Thursday, March 30, 2017
Exploring the Scholarship of Teaching and Learning with Janice Miller-Young
Take, for example, an Engineering professor who wishes to enter into the Scholarship of Teaching and Learning (SOTL). How might she start the deep educational dive if that particular area of inquiry is somewhat removed from her world of biomechanics? If you’re Janice Miller-Young, you find a new friend. “When I decided that I was interested in this as a line of research, I knew as an Engineer that I didn’t have the experience, or even the awareness of some of the research methods and approaches that I might use, so I made friends with somebody from Education” she explained as we chatted in her office.
As the new Director of the University of Alberta’s Centre for Teaching and Learning, Miller-Young’s office is open and welcoming, much like the centre and the area of scholarship that she is energized to champion. The mix of education developers, assessment specialists, blended learning producers, and educators who pass by, in, and out of Miller-Young’s office embody the interdisciplinary foundations of SOTL; they come from different academic backgrounds, but all hold a common desire to expand the average PSE instructor’s teaching toolkit.
For many lecturers, that toolkit has held the traditional mechanisms that you might expect: trusty lecture notes; well-timed power points; a couple of exams or assignments that have stood the test of time; maybe even a good pun that always produces a chuckle in the lecture hall. But, Miller-Young knows that the kit can hold more.
Student feedback is just one additional tool that could prove helpful. This should include the comments that you might find in an USRI, but it should also include the student to student conversations that take place in class as they work through problems and talk in class. As Miller-Young explains, it’s about “making their learning process visible.” Adding this tool allows instructors, Miller-Young included, to make real-time adjustments to their teaching methods, all with the goal of meeting the course’s learning objectives. This practice also allows those interested in the Scholarship of Teaching and Learning to conduct their research, since the testing of content delivery methods, paired with the student feedback, can allow scholars to triangulate the best means for teaching their subjects. So while teaching their students, adherents of SOTL must also be willing learners themselves.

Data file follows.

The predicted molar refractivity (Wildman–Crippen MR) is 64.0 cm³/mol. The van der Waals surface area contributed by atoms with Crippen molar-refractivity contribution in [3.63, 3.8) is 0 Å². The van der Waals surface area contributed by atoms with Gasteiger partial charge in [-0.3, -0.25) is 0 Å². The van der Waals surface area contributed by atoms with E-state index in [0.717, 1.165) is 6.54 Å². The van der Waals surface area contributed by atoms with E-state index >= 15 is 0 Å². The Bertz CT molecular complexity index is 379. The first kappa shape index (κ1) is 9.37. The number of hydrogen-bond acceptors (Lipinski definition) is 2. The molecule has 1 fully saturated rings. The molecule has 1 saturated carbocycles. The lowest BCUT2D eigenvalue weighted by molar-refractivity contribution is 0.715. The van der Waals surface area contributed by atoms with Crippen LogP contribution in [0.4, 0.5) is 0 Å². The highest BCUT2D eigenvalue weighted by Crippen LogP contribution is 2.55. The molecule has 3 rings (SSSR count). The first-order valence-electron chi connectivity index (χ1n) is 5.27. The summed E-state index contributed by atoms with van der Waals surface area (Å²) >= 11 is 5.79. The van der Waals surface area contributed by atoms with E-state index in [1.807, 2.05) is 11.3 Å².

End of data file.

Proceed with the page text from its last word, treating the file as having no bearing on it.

For SOTL to really take off then, the findings from each individual scholar’s classroom “research” must be shared with their colleagues. That’s why it’s imperative that champions of the learning environment be found across disciplinary lines, such as those on the CTL team, or Miller-Young’s friend from Mount Royal University’s Faculty of Education. But it’s even more important that these champions be located within each discipline. “If my discipline hadn’t already been doing education research, I don’t know if I would have had the gumption to start myself,” she admitted. “It comes back to that idea of our discipline and our peers being most convincing to us. That’s why the Scholarship of Teaching and Learning is important – because it has to happen in the disciplines. It has to happen in the context of the teaching and learning of [a given] topic to convince others who are teaching that topic” to try it out. It invites and thrives with peer review.
For her part, Miller-Young is looking forward to engaging with the University of Alberta community to find the SOTL champions across our campuses, while also encouraging our instructors at large to open up and expand their tool kits. Looking to the year ahead, she’ll be arranging a series of panel presentations and workshops, and is looking forward to May 4th, when she’ll be able to join the peer to peer conversations at this year’s Festival of Teaching and Learning.
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